Voelklinger huette gebleasehalle
Tibor Illes
M3 Archeopark - angler lake
Tibor Illes
Fish festival 2009 - Fish soup and roast fish making
Tibor Illes
Saint Atanaz Greek Catholic Theological College
Tibor Illes
Fortress
Tibor Illes
Avar age graves
Tibor Illes
Cemetery
Tibor Illes
Building of a new M43 motorway bridge Tisza on a river - pillar, floating bridge autumn
Tibor Illes
Traffic accident imitation - Ambulance cars
Tibor Illes
Archabbey of Pannonhalma
Tibor Illes
Gyorgy Dozsa primary school
Tibor Illes
Old tree collapsed
Tibor Illes
Lakeside willow
More About Hungary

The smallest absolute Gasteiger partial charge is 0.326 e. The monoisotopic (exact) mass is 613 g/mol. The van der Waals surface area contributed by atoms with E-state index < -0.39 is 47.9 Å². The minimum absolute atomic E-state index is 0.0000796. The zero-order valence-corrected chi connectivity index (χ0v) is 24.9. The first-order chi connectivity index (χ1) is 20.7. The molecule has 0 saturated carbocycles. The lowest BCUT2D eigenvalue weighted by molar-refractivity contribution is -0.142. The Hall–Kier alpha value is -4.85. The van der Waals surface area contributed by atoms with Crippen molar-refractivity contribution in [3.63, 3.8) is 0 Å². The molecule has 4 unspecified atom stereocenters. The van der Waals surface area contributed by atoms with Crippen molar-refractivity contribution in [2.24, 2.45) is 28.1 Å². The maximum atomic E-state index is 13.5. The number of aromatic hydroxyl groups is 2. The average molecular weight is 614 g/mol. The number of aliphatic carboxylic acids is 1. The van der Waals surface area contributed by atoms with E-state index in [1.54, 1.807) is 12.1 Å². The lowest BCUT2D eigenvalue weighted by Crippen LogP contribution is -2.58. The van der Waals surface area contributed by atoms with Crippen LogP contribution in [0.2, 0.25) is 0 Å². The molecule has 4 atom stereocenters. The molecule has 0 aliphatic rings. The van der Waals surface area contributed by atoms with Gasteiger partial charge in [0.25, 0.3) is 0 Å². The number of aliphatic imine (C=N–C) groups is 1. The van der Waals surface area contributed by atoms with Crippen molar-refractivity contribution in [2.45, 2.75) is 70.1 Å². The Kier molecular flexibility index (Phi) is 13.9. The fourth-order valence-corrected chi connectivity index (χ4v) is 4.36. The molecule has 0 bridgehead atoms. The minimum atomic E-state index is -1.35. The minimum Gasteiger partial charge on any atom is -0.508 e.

Hungary (Hungarian: Magyarország, in English officially the Republic of Hungary (Magyar Köztársaság), literally Magyar (Hungarian) Republic), is a landlocked country in the Carpathian Basin of Central Europe, bordered by Austria, Slovakia, Ukraine, Romania, Serbia, Croatia, and Slovenia. Its capital is Budapest. Hungary is a member of OECD, NATO, EU, V4 and is a Schengen state. The official language is Hungarian, which is part of the Finno-Ugric family, thus one of the four official languages of the European Union that are not of Indo-European origin.Following a Celtic (after c. 450 BC) and a Roman (9 AD – c. 430) period, the foundation of Hungary was laid in the late 9th century by the Hungarian ruler Árpád, whose great-grandson Stephen I of Hungary was crowned with a crown sent from Rome by the pope in 1000. After being recognized as a kingdom, Hungary remained a monarchy for 946 years, and at various points was regarded as one of the cultural centers of the Western world. A significant power until the end of World War I, Hungary lost over 70% of its territory, along with 3.3 million people of Hungarian ethnicity, under the Treaty of Trianon, the terms of which have been considered excessively harsh by many in Hungary. Hungary lost eight of its ten biggest cities as well. The kingdom was succeeded by a Communist era (1947–1989) during which Hungary gained widespread international attention regarding the Revolution of 1956 and the seminal move of opening its border with Austria in 1989, thus accelerating the collapse of the Eastern Bloc. The present form of government is a parliamentary republic (since 1989). Today, Hungary is a high-income economy, and a regional leader regarding certain markers.In the past decade, Hungary was listed as one of the 15 most popular tourist destinations in the world. The country is home to the largest thermal water cave system and the second largest thermal lake in the world (Lake Hévíz), the largest lake in Central Europe (Lake Balaton), and the largest natural grasslands in Europe (Hortobágy).Slightly more than one half of Hungary's landscape consists of flat to rolling plains of the Pannonian Basin: the most important plain regions include the Little Hungarian Plain in the west, and the Great Hungarian Plain in the southeast. The highest elevation above sea level on the latter is only 183 metres.Transdanubia is a primarily hilly region with a terrain varied by low mountains. These include the very eastern stretch of the Alps, Alpokalja, in the west of the country, the Transdanubian Medium Mountains, in the central region of Transdanubia, and the Mecsek Mountains and Villány Mountains in the south. The highest point of the area is the Írott-kő in the Alps, at 882 metres.The highest mountains of the country are located in the Carpathians: these lie in the northern parts, in a wide band along the Slovakian border (highest point: the Kékes at 1,014 m/3,327 ft).Hungary is divided in two by its main waterway, the Danube (Duna); other large rivers include the Tisza and Dráva, while Transdanubia contains Lake Balaton, a major body of water. The largest thermal lake in the world, Lake Hévíz (Hévíz Spa), is located in Hungary. The second largest lake in the Pannonian Basin is the artificial Lake Tisza (Tisza-tó).Phytogeographically, Hungary belongs to the Central European province of the Circumboreal Region within the Boreal Kingdom. According to the WWF, the territory of Hungary belongs to the ecoregion of Pannonian mixed forests.Hungary has a Continental climate, with hot summers with low overall humidity levels but frequent rainshowers and frigid to cold snowy winters. Average annual temperature is 9.7 °C (49.5 °F). Temperature extremes are about 42 °C (107.6 °F) in the summer and −29 °C (−20.2 °F) in the winter. Average temperature in the summer is 27 °C (80.6 °F) to 35 °C (95 °F) and in the winter it is 0 °C (32 °F) to −15 °C (5.0 °F). The average yearly rainfall is approximately 600 mm (23.6 in). A small, southern region of the country near Pécs enjoys a reputation for a Mediterranean climate, but in reality it is only slightly warmer than the rest of the country and still receives snow during the winter. Tibor IllesITB Panorama Photo